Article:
WASHINGTON DC (August 25th, 2009) – Curriki, the largest online community for creating and sharing open source K-12 curricula, was asked by the Department of Education, Office of Innovation and Improvement (OII) to provide a continuity of learning plan for states, school districts, and individuals as part of a nationwide readiness initiative for a possible resurgence of the H1N1 virus.
Curriki’s continuity of learning plan includes access to a free and open repository of teaching and learning resources built on an open platform that can be customized for individual states or school districts. Like an iTunes playlist, users of Curriki can create collections of free and open educational resources, along with repositories of other supplemental content. If a teacher prefers one lesson to another, he or she can easily swap content in or out to meet the individual needs of the students. States or school districts can take advantage of customized landing pages designed to provide specific information, news, resources, and links to their education stakeholders. Additionally, Curriki’s group function allow members of a district, school, or community to stay connected and privately share resources, communicate and post news and collaborate on projects from any location.
More details on the Continuity of Learning plan can be viewed at: http://www.curriki.org/xwiki/bin/view/Demo/ContinuityofLearning.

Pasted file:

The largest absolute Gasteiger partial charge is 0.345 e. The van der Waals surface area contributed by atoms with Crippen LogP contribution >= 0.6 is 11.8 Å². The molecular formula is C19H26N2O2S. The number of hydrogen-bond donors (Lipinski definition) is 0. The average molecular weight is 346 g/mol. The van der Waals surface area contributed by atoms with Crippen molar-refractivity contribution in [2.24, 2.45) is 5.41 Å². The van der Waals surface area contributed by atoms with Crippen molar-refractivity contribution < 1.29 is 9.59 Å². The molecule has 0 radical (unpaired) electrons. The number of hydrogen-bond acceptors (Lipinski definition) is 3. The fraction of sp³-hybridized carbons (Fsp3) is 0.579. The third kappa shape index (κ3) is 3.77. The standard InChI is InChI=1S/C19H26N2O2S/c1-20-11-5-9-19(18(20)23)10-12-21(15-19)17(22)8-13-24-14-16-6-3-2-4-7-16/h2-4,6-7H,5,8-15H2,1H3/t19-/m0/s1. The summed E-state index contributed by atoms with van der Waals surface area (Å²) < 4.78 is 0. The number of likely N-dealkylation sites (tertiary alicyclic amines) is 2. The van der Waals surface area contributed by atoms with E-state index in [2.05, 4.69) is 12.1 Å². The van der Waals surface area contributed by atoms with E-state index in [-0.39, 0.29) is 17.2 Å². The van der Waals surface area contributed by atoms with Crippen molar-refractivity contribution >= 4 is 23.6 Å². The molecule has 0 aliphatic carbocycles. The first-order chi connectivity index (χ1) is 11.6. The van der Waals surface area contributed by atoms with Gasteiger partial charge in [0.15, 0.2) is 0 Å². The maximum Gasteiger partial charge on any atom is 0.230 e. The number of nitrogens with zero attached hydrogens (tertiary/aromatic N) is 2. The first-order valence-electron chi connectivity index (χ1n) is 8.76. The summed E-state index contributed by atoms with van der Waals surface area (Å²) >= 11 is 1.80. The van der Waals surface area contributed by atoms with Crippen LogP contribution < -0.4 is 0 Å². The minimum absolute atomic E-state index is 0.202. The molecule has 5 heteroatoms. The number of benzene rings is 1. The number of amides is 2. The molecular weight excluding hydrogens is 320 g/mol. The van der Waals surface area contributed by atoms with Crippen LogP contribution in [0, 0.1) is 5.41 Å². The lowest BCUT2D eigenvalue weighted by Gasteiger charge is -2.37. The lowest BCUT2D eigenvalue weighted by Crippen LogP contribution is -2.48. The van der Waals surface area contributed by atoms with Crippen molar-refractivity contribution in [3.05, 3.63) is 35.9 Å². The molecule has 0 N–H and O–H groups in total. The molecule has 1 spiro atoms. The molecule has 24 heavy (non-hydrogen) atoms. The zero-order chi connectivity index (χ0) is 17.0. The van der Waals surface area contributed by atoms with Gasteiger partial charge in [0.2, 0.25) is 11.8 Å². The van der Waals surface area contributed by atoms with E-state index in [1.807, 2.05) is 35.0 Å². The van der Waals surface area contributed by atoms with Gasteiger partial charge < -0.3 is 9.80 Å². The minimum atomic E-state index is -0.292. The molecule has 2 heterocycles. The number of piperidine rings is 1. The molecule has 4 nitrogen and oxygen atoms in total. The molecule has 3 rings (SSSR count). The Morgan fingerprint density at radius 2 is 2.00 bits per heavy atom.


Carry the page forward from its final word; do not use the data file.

A sample state or district landing page can be viewed at: http://www.curriki.org/xwiki/bin/view/Demo/SampleStateLandingPage.
“Curriki has always been committed to sharing our platform and large collection of high quality curriculum at no cost,” said Dr. Barbara “Bobbi” Kurshan, Executive Director of Curriki. By working with the Department of Education, we can further provide a solution for states, districts, schools, teachers, and the parents of students who will find themselves unable to attend school in the unfortunate event of a flu epidemic.”
Secretary of Education, Arne Duncan, at a recent back-to-school event recently mentioned the importance of resources, including Curriki, in providing guidance and expertise to educators on how learning can continue in the event of student absences due to seasonal and novel H1N1 flu.
“We can all work to keep ourselves healthy now by practicing prevention, close monitoring and using common sense,” Secretary Duncan said. ”We know that some students may be affected by H1N1. And our top priority is making sure that they have a way to get well, stay well and to keep learning. With these recommendations, we’re providing a menu of strategies for educators to help ensure that the learning process will continue.”
Curriki has more than 80,000 registered members and more than 400 groups with access to more than 30,000 free, open source learning assets. Curriki logs more than 175,000 unique visitors per month from teachers representing more than 200 countries/territories around the world. Curriki’s impact is measured by the global usage of its instructional resources, which are currently being used to teach more than an estimated 4.7 million students around the world.
For more information, visit http://www.curriki.org
Curriki is a not-for-profit organization committed to eliminating the education divide. Through an open source platform, Curriki delivers free and peer reviewed K-12 curricula as well as collaboration tools to teachers, students and parents around the world. By increasing teacher engagement in curriculum development, Curriki positively impacts teacher effectiveness and student performance. Curriki’s community of educators includes more than 80,000 members and shares more than 30,000 learning assets. To learn more, please visit www.curriki.org or phone 202-626.8529.